Drug deals: Shop around, seek advice from doctors
18-Nov-2006: FAIRMONT - Wal-Mart's program of offering some generic prescription medicine for $4 has come to West Virginia, prompting some pharmacists to protest the deal as others try to match the price.
At Kmart, said Mario Blount, a pharmacist at the Clarksburg location, the store will match Wal-Mart pill for pill and prescription for prescription, although that will put some limitations on what a consumer can buy.
"As long as the prescription meets the limitations, we can match it," Blount said Friday. "If the doctor writes the prescription for 90 pills and the prescription only pays for 30, then we can't do it."
Otherwise, as long as the drug is on Wal-Mart's list of 331 generic prescriptions being offered for $4 and at the correct quantity, then Kmart will match the price.
Wal-Mart announced the program in September and introduced it into Florida, noted Jim Davis, a senior manager of public affairs for Wal-Mart in Clarks Summit, Pa. On Thursday, the program was introduced into West Virginia and 10 other states, bringing the total number of states with the $4 program to 38.
"It's a complicated process as far as being able to have enough generic drugs to sell," Davis said. "We couldn't announce all 50 states at once because we wouldn't have had the supplies."
The process has required Wal-Mart to convince drug manufacturers to allow them to sell the prescriptions for $4, and that has been an ongoing process, Davis said.
"When we first made the announcement in September in Florida, there were 290 generic drugs on the list," he said. "Two weeks ago, when we added 12 states, the list was 314. Now it's grown to 331. The more success we have with this program, the more we're able to do and we can add more drugs to the list."
In Fairmont, one Wal-Mart pharmacist said, "The response has been positive."
Some states have laws that will require Wal-Mart to cut through some red tape to introduce the product, but West Virginia courted the Bentonville, Ark.-based retail giant.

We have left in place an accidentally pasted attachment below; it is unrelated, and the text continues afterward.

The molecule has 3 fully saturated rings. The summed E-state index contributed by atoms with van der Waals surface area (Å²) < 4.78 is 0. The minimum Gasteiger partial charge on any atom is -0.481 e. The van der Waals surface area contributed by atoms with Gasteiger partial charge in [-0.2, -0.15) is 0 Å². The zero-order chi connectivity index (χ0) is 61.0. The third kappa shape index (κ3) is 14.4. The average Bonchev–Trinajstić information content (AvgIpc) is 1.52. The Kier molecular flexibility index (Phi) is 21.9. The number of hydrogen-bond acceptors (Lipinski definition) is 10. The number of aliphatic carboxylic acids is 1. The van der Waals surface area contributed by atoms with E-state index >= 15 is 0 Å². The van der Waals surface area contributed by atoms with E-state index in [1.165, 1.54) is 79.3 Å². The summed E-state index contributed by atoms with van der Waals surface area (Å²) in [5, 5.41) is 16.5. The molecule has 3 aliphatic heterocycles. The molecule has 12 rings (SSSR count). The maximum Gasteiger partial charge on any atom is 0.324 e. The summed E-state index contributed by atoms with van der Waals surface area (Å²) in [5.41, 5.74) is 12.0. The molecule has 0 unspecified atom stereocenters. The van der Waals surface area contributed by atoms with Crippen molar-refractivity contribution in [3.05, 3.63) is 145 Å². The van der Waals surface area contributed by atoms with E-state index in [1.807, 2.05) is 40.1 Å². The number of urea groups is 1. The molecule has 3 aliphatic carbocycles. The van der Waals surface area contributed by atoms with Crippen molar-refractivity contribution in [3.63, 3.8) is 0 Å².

"We've been talking with them since early October and working closely with them to get Wal-Mart to expand to West Virginia," said Shana Phares, Gov. Joe Manchin's pharmaceutical advocate, a position that was created in 2004. "We're happy for them to make us part of their next rollout. I believe the more options we can offer folks, the better."
Many senior citizens on Medicare have reached the "doughnut hole" in which they now have to pay the full cost of their prescriptions as they reach an annual spending limit. This program and the fact that some other pharmacies are working to match the prices or come up with a similar program will help, Phares said.
"When you hit the doughnut hole, you continue to pay premiums for a drug plan, but you have no coverage," she said.
Point Pleasant-based Fruth Pharmacy, which has stores as far north as Spencer, is one of the pharmacies trying to work with customers, as well as Target and Kmart, Phares said.
A representative at the Target pharmacy Bridgeport said the store could match the price on at least some of the 331 generic drugs that Wal-Mart now offers for $4, but referred further questions to a corporate media representative who did not quickly return a phone call Friday.
CVS Pharmacy in Fairmont also referred a reporter to a corporate representative who was not available.
Jonathan Rider, owner of Rider's Pharmacy in Fairmont, is among a group of pharmacists who have expressed doubts about the program, saying that the number and type of drugs offered is limited.
"What I caution people is that I don't think it's going to be all drugs. It's just going to be a select amount of them."
He noted that the Alexandria, Va.-based National Community Pharmacists Association has called the program a "bait-and-switch" tactic in an effort to get customers in the store even though the prescriptions they might want might not be available.
Wal-Mart's Davis, however, eschewed this theory.
"We've made the list public on the Web site (www.walmartfacts.com) and it's been in the news," he said. "We're not embargoing the list, and people don't have to come in and see it."
Also, he noted, the list is growing, and 14 of the top 20 generic drugs listed on www.rxlist.com are available for $4 at Wal-Mart, he said.
"This is about our customers being able to get affordable drugs," he said. "And some pharmacies are matching it, and some are offering different nuances."
Phares, of the governor's office, encouraged consumers to shop around and also consult with their doctors.
"That's the bottom line," she said. "It's just like the way you shop around for any consumer product."
Source: Times-West Virginian